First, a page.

Over Summer 2019 we are making numerous improvements to OneSearch to make it even simpler to use.
New Journal Search option
Ability to easily expand search results beyond what it available from the Library
Easier search for Teaching Practice items
Moving to the new version allows us to implement a programme of continous improvement to ensure OneSearch meets your needs.
All Saved Items added to your My Favourites (E-Shelf) will be transferred. Bookmarks will continue to work.
Unfortunately, we are unable to transfer Saved Searches and their associated Email Alerts. If you wish to re-instate your Saved Searches in the new version of OneSearch, contact email@example.com requesting a list of your saved search terms.
As part of the changes we are retiring the classic version of OneSearch on 24 July 2019. Users of classic OneSearch should change their bookmark/favourite.
OneSearch gives you access to the library’s books, journals and other physical and online material from one easy to use interface. You can also use the My Account facility in OneSearch to reserve and renew your library books and to create favourites in your e-shelf.
Introduction to OneSearch
Phrase Searching - Use quotation marks to search for a phrase. Quotation marks tell OneSearch that you’re looking for the exact phrase you entered. For example, “academic skills” will only retrieve results with this exact phrase, eliminating many irrelevant hits. Phrase searching can be especially helpful when looking for a proper title or name (e.g., "cite them right").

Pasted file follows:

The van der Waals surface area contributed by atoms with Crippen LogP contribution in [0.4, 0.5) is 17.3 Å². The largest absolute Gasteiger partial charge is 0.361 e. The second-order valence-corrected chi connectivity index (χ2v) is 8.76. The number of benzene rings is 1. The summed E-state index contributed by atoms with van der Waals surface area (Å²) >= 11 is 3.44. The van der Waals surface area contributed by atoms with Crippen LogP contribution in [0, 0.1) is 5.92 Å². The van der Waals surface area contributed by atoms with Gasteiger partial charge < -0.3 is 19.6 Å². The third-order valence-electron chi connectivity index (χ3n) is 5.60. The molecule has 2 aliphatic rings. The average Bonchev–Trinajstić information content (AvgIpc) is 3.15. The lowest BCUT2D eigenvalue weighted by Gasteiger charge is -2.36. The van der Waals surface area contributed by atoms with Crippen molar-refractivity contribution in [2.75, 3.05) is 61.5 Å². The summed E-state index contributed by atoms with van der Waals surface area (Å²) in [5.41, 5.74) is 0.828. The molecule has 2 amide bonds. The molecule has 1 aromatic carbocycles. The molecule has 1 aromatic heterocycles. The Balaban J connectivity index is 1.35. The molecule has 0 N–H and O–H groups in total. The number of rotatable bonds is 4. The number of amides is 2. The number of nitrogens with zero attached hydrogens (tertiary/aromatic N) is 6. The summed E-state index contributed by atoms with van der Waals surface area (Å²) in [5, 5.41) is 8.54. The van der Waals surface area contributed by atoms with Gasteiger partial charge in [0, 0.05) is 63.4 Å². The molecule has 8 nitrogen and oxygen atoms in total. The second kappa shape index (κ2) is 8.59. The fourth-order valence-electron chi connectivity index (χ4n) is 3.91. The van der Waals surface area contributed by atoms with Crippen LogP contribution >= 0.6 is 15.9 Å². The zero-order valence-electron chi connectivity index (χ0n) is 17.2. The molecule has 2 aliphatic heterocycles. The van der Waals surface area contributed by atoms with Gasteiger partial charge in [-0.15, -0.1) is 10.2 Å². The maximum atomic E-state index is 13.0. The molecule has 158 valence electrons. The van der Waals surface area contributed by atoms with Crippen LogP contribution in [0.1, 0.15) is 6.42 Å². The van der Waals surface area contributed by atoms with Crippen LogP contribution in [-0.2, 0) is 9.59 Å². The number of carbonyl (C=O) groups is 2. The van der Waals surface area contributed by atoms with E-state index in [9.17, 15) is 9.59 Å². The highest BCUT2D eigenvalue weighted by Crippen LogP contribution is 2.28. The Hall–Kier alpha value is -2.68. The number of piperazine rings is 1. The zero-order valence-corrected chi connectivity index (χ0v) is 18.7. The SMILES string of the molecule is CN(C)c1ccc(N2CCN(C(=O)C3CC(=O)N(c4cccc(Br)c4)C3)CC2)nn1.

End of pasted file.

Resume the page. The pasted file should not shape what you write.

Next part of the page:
Truncation - OneSearch uses the asterisk (i.e., *) as the truncation. It retrieves all results that begin with the same root. For example, learn* will retrieve learn, learns, learning, learned, etc.
Boolean Operators (i.e., AND, OR, NOT) - OneSearch assumes that you are searching for all the words in the search box unless the Boolean Operators OR or NOT are specified between words or phrases. Be sure to use CAPITAL LETTERS when typing Boolean Operators in OneSearch.
AND - retrieves results that have all the specified terms. So a search for reflective AND practice will only retrieve results that include reflective and practice. It is a useful way to narrow your search.
OR - retrieves results with at least one of the search terms. So a search for student OR learner will retrieve results that include either the term student or the term learner or both . It is a useful way to search for related terms or synonyms.
NOT - excludes any search results includes the specified term. It is most useful to use NOT when trying to eliminate irrelevant results. For example, if you’re pulling up a lot of results about primary schools when looking for articles about primary healthcare, you might search for primary NOT schools.
Occasionally access to online content can be problematic, our Eresources Help is ready to assist.